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Nitrogen in shifting cultivation systems of Latin America

El nitrógeno en sistemas de agricultura migratoria en America Latina

Abstract

Relatively little is known about the dynamics of N in shifting cultivation and related cropping systems in the humid tropics of Latin America. The soils that predominate in 82% of the region, namely Oxisols and Ultisols, have a fairly high total N content. Contrary to conventional wisdom, the bulk of the N in tropical rainforests is present in the soil, and not in the biomass. Losses of N through clearing and burning are about 20–25% of the N existing in the ecosystem. Mechanized land clearing causes larger N losses than the traditional slash and burn method. Ashes can contribute substantial amounts (67–127 kg N ha−1) to the soil, which prevents N deficiency for the first crop sown, but N deficiency is observed from the second crop onwards. The rate of total-N decomposition in the arable layer is high during the first two years after burning, but subsequently reaches a new equilibrium with continuous cultivation.

Continuous production of food crops is feasible in Ultisols and Oxisols of the Amazon with correct agronomic practices. Crops such as maize and rice require N fertilization rates of 80–120 kg N ha−1. The efficiency of applied-N utilization is comparable to that in the temperate zone and varies with planting season and cropping system. Pastures following burning do not cause significant losses of N in the soil, particularly if they consist of properly managed mixtures of grasses and legumes. These observations are based on data collected from only a small number of sites, making generalization difficult. Nitrogen dynamics should be viewed in conjunction with other soil factors such as acidity and the availability of other nutrients.

Resumen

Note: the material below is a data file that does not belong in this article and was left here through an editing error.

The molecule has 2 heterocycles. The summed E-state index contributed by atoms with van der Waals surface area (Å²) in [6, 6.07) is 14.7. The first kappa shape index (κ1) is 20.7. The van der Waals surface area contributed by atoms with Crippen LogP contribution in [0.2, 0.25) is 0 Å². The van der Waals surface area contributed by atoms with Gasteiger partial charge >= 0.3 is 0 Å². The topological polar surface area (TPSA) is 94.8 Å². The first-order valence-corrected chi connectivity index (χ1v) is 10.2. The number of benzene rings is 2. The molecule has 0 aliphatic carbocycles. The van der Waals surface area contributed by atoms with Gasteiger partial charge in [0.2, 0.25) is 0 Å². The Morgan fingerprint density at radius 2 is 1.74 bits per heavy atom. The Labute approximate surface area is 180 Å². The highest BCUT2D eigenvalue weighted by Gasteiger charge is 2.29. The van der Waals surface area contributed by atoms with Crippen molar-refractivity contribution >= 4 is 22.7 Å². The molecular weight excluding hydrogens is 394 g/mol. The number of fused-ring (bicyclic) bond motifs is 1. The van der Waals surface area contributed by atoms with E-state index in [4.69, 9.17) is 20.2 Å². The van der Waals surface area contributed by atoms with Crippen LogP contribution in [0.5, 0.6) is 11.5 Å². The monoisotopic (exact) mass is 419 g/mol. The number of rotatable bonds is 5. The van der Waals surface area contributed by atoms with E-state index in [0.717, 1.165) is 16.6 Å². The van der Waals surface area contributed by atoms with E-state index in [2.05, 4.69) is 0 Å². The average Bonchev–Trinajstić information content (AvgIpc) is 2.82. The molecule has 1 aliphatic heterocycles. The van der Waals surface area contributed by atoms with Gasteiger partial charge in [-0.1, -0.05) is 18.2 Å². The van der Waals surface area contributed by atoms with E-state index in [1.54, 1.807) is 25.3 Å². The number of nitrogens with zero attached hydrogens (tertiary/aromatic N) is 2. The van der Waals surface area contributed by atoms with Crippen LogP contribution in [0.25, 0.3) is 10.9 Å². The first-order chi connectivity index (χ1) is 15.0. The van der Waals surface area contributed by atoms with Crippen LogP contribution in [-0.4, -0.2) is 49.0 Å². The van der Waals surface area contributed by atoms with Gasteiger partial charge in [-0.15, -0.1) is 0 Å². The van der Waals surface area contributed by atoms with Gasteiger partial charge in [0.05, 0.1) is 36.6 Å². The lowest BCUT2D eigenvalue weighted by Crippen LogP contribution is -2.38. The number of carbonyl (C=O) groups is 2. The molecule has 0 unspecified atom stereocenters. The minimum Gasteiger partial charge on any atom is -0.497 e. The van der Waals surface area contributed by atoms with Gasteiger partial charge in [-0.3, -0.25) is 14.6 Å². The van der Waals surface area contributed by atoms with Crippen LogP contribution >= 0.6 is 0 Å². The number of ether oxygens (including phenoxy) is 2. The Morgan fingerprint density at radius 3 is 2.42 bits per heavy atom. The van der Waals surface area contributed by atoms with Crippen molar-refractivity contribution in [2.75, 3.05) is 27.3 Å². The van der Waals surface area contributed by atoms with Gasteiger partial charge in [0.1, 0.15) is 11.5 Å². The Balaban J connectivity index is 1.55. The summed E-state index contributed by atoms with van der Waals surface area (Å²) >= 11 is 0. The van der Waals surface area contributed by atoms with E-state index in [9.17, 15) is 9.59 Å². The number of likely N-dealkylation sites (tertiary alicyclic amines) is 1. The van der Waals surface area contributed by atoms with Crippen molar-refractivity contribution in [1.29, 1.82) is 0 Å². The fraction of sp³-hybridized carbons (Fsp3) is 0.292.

Se conoce bastante poco acera de la dinámica del N en sistemas de agricultura migratoria y otras prácticas de cultivo en el trópico húmedo latinoamericano. Los suelos Oxisoles y Ultisoles que predominan en el 82% de la región están bastante bien dotados de N. Contrariamente a lo que comunmente se cree la mayoría del nitrógeno en ecosistemas naturales se encentra en el suelo y no en la biomasa. Por lo tanto las pérdidas de nitrógeno por la quema son del 20–25% del N existente en el ecosistema. El desmonte mecanizado causa mayores pérdidas de N que el desmonte por tumba y quema tradicional. La ceniza contribuye con cantidades considerables de nitrógeno (67–127 kg N ha−1) al suelo lo cual evita las deficiencias de nitrógeno para el primer cultivo que se siembra. En un Ultisol de la Amazonía la deficiencia de nitrógeno es aguda a partir del segundo cultivo. La tasa de descomposición total para el nitrógeno en la capa arable es alta durante los dos primeros años después de la quema pero se alcanza un nuevo valor de equlibrio posteriormente. La producción contínua de cultivos de ciclo corto es factible en estos suelos mediante prácticas agronómicas correctas. Los cultivos como el maiz y el arroz responden positivamente a dósis de 80–120 kg ha−1 de fertilización con N. La eficiencia de utilización del nitrógeno aplicado es comparable a la de zonas templadas y varía con la época de siembra y sistemas de cultivos. El establecimiento de pastizales después de la quema no causa pérdidas apreciable de nitrógeno en el suelo, especialmente si se siembran mezclas de gramineas con leguminosas y se manejan bien. Debido a que estas observaciones están basadas en datos recolectados en pocos sitios es por lo tanto dificil generalizar. La fertilización con nitrógeno debe considerarse conjuntamente con el manejo adecuado de otras limitaciones de los suelos tales como la acidez y el estado del suelo con respecto a otros elementos nutritivos.

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Sánchez, P.A. Nitrogen in shifting cultivation systems of Latin America. Plant Soil 67, 91–103 (1982). https://doi.org/10.1007/BF02182758

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Key words

  • Agriculture
  • Forests
  • Land clearing
  • N-cycling
  • N-fertilization
  • Shifting-cultivation
  • Tropics